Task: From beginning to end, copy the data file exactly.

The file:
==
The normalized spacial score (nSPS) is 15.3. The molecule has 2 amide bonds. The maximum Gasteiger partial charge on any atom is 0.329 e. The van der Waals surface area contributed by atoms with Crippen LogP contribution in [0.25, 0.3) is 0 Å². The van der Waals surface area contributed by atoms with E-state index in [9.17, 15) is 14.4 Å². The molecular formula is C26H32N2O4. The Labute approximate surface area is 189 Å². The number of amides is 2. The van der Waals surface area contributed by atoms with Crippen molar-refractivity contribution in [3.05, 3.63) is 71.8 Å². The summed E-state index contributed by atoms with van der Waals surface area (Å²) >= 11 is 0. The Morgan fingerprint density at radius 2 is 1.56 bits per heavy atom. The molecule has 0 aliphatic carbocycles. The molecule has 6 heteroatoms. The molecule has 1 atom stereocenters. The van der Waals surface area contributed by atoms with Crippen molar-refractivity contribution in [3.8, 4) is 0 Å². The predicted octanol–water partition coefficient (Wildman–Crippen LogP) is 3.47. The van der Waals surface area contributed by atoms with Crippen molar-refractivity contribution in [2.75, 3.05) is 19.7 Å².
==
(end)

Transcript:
The normalized spacial score (nSPS) is 15.3. The molecule has 2 amide bonds. The maximum Gasteiger partial charge on any atom is 0.329 e. The van der Waals surface area contributed by atoms with Crippen LogP contribution in [0.25, 0.3) is 0 Å². The van der Waals surface area contributed by atoms with E-state index in [9.17, 15) is 14.4 Å². The molecular formula is C26H32N2O4. The Labute approximate surface area is 189 Å². The number of amides is 2. The van der Waals surface area contributed by atoms with Crippen molar-refractivity contribution in [3.05, 3.63) is 71.8 Å². The summed E-state index contributed by atoms with van der Waals surface area (Å²) >= 11 is 0. The Morgan fingerprint density at radius 2 is 1.56 bits per heavy atom. The molecule has 0 aliphatic carbocycles. The molecule has 6 heteroatoms. The molecule has 1 atom stereocenters. The van der Waals surface area contributed by atoms with Crippen molar-refractivity contribution in [3.8, 4) is 0 Å². The predicted octanol–water partition coefficient (Wildman–Crippen LogP) is 3.47. The van der Waals surface area contributed by atoms with Crippen molar-refractivity contribution in [2.75, 3.05) is 19.7 Å².